My HF station is (deliberately) very simple. The monopole antenna is a 17m ‘fishing pole’ with a single wire up the middle. That is formed into a classic ground plane arrangement with 50 radials ranging from 6 to 16 metres in length buried just under the soil and paths. The ARRL Antenna Book notes that for optimum operation, the radial length should be at least 20% of the wavelength of the lowest intended operating frequency. I just about achieve that.
I’ve mounted an MFJ automatic tuner, the 998RT on the ground at the foot of the monopole. Power for the remote tuner is via the coax. The arrangement is like that discussed in Section 10.4 Multiband Vertical Antennas in the ARRL Antenna Book.
This antenna offers the match per band after tuning shown in the table below. The match is measured at the rig. The important point is that high impedances outwith the tuner capability are avoided and I’ve reduced the height from an initial 18m because that failed to tune the 10m band.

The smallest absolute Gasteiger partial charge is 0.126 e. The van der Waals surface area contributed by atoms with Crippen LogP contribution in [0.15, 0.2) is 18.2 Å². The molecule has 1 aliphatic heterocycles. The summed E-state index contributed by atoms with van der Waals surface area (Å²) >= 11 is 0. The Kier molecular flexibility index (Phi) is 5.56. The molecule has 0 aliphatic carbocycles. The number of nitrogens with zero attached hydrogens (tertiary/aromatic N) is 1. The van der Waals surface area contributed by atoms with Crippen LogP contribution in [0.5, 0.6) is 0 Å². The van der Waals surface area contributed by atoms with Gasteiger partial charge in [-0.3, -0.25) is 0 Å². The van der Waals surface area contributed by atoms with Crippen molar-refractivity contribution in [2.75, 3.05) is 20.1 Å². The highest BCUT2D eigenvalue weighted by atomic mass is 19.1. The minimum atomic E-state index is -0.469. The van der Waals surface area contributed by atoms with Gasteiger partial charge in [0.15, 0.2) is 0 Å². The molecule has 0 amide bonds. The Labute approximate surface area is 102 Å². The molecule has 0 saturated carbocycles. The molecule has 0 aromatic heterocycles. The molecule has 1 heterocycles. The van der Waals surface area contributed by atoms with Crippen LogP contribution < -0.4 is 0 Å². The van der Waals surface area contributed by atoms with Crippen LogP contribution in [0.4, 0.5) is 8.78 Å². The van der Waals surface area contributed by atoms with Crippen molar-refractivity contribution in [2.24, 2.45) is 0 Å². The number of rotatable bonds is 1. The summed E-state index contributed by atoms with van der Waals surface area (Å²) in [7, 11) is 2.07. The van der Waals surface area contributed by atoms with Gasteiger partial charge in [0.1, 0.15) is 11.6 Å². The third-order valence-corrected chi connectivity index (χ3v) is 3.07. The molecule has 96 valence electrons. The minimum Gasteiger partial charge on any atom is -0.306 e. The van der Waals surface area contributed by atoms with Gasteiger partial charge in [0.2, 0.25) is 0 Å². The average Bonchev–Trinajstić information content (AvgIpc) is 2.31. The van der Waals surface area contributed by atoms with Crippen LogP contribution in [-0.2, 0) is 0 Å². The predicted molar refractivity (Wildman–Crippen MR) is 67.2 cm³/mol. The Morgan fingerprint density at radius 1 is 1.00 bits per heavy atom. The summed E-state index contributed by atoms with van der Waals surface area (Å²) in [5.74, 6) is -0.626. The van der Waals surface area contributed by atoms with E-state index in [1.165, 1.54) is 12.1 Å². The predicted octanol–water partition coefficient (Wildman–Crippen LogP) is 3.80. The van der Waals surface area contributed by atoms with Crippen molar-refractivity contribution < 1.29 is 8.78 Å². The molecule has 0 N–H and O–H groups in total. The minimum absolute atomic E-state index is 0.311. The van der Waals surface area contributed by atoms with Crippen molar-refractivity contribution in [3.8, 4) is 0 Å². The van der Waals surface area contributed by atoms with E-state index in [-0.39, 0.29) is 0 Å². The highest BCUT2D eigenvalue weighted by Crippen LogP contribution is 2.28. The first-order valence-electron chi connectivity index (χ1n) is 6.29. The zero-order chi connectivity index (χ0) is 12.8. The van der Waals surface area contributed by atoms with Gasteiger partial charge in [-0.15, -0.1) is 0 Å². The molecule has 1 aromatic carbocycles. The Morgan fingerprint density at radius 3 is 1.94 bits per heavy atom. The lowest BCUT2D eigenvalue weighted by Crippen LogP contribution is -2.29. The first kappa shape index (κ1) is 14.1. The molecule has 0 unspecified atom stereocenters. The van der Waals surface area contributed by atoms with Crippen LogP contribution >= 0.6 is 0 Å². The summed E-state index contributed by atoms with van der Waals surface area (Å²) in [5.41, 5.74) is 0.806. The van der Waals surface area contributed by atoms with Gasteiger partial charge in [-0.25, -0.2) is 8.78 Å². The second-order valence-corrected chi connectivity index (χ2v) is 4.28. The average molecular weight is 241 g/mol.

Antenna measured performance
|Band||VSWR after tune||Antenna wavelength|
The gain over a quarter wavelength monopole will likely range from zero at 80m to about +6dBi at 10m. The peak in vertical response of the radiation from the antenna will likely vary from an optimum at about 15 degrees to the horizon to maybe 30 degrees with differences and multiple lobes band by band. The horizontal response will be omni-directional.
HF station operation
I’ve a simple setup – an Icom IC-7300 driving an RM Italy BLA600 solid state PA. The combination gives 500W down the coax with about 400W to the antenna. Tune up is done by placing the amp in passthrough. Then keying a carrier and allowing the auto-tuner to do its stuff. Once the VSWR has settled, the amplifier can be switched in and operation can commence.
And on air? It works like you might expect. It’s not as good as an HF beam on the upper bands, but it’s as good as a wire dipole on the lower. DX performance is not as good as might be desired since the launch angle is quite high.